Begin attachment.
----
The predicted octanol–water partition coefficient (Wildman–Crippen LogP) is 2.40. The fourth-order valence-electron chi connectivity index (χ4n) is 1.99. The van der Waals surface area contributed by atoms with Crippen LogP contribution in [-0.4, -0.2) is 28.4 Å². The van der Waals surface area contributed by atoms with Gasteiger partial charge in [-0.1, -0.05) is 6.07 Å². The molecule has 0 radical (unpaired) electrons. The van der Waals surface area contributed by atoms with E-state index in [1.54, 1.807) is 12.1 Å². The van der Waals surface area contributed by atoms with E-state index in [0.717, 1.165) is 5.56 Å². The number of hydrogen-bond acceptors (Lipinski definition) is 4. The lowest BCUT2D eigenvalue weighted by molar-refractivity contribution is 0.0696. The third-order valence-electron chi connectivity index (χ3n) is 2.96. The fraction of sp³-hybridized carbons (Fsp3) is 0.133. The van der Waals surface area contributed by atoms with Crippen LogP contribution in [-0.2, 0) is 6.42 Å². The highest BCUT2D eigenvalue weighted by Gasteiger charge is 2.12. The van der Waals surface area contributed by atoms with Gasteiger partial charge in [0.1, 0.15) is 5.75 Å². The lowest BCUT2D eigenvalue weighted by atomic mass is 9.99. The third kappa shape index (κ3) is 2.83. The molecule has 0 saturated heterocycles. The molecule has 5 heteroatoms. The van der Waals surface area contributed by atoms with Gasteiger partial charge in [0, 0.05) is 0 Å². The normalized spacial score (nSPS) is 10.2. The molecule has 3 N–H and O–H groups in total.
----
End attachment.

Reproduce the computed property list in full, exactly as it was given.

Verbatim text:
The predicted octanol–water partition coefficient (Wildman–Crippen LogP) is 2.40. The fourth-order valence-electron chi connectivity index (χ4n) is 1.99. The van der Waals surface area contributed by atoms with Crippen LogP contribution in [-0.4, -0.2) is 28.4 Å². The van der Waals surface area contributed by atoms with Gasteiger partial charge in [-0.1, -0.05) is 6.07 Å². The molecule has 0 radical (unpaired) electrons. The van der Waals surface area contributed by atoms with E-state index in [1.54, 1.807) is 12.1 Å². The van der Waals surface area contributed by atoms with E-state index in [0.717, 1.165) is 5.56 Å². The number of hydrogen-bond acceptors (Lipinski definition) is 4. The lowest BCUT2D eigenvalue weighted by molar-refractivity contribution is 0.0696. The third-order valence-electron chi connectivity index (χ3n) is 2.96. The fraction of sp³-hybridized carbons (Fsp3) is 0.133. The van der Waals surface area contributed by atoms with Crippen LogP contribution in [-0.2, 0) is 6.42 Å². The highest BCUT2D eigenvalue weighted by Gasteiger charge is 2.12. The van der Waals surface area contributed by atoms with Gasteiger partial charge in [0.1, 0.15) is 5.75 Å². The lowest BCUT2D eigenvalue weighted by atomic mass is 9.99. The third kappa shape index (κ3) is 2.83. The molecule has 0 saturated heterocycles. The molecule has 5 heteroatoms. The van der Waals surface area contributed by atoms with Gasteiger partial charge in [0, 0.05) is 0 Å². The normalized spacial score (nSPS) is 10.2. The molecule has 3 N–H and O–H groups in total.